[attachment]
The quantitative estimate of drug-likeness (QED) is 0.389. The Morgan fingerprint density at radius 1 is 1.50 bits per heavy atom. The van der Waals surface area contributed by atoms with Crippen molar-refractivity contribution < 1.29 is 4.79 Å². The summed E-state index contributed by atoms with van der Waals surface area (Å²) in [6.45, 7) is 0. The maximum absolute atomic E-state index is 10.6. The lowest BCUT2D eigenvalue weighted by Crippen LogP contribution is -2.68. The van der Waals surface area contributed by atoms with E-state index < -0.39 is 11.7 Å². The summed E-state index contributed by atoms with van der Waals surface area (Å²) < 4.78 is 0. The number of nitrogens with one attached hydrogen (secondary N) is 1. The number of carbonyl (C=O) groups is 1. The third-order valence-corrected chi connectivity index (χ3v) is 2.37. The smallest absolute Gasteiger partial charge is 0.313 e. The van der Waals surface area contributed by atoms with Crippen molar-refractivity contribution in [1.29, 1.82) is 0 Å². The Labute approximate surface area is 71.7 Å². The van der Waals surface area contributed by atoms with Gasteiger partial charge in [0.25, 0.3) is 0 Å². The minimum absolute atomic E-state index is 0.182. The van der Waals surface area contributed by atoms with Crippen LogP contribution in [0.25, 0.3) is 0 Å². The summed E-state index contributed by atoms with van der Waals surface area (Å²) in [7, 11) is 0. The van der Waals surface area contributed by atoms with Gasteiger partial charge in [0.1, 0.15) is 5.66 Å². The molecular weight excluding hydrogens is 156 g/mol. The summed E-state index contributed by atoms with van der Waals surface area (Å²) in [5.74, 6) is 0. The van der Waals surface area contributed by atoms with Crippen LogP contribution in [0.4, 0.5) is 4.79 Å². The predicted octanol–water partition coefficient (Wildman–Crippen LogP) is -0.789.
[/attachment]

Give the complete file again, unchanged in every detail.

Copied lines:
The quantitative estimate of drug-likeness (QED) is 0.389. The Morgan fingerprint density at radius 1 is 1.50 bits per heavy atom. The van der Waals surface area contributed by atoms with Crippen molar-refractivity contribution < 1.29 is 4.79 Å². The summed E-state index contributed by atoms with van der Waals surface area (Å²) in [6.45, 7) is 0. The maximum absolute atomic E-state index is 10.6. The lowest BCUT2D eigenvalue weighted by Crippen LogP contribution is -2.68. The van der Waals surface area contributed by atoms with E-state index < -0.39 is 11.7 Å². The summed E-state index contributed by atoms with van der Waals surface area (Å²) < 4.78 is 0. The number of nitrogens with one attached hydrogen (secondary N) is 1. The number of carbonyl (C=O) groups is 1. The third-order valence-corrected chi connectivity index (χ3v) is 2.37. The smallest absolute Gasteiger partial charge is 0.313 e. The van der Waals surface area contributed by atoms with Crippen molar-refractivity contribution in [1.29, 1.82) is 0 Å². The Labute approximate surface area is 71.7 Å². The van der Waals surface area contributed by atoms with Gasteiger partial charge in [0.25, 0.3) is 0 Å². The minimum absolute atomic E-state index is 0.182. The van der Waals surface area contributed by atoms with Crippen LogP contribution in [0.25, 0.3) is 0 Å². The summed E-state index contributed by atoms with van der Waals surface area (Å²) in [7, 11) is 0. The van der Waals surface area contributed by atoms with Gasteiger partial charge in [0.1, 0.15) is 5.66 Å². The molecular weight excluding hydrogens is 156 g/mol. The summed E-state index contributed by atoms with van der Waals surface area (Å²) in [5.74, 6) is 0. The van der Waals surface area contributed by atoms with Crippen LogP contribution in [0.4, 0.5) is 4.79 Å². The predicted octanol–water partition coefficient (Wildman–Crippen LogP) is -0.789.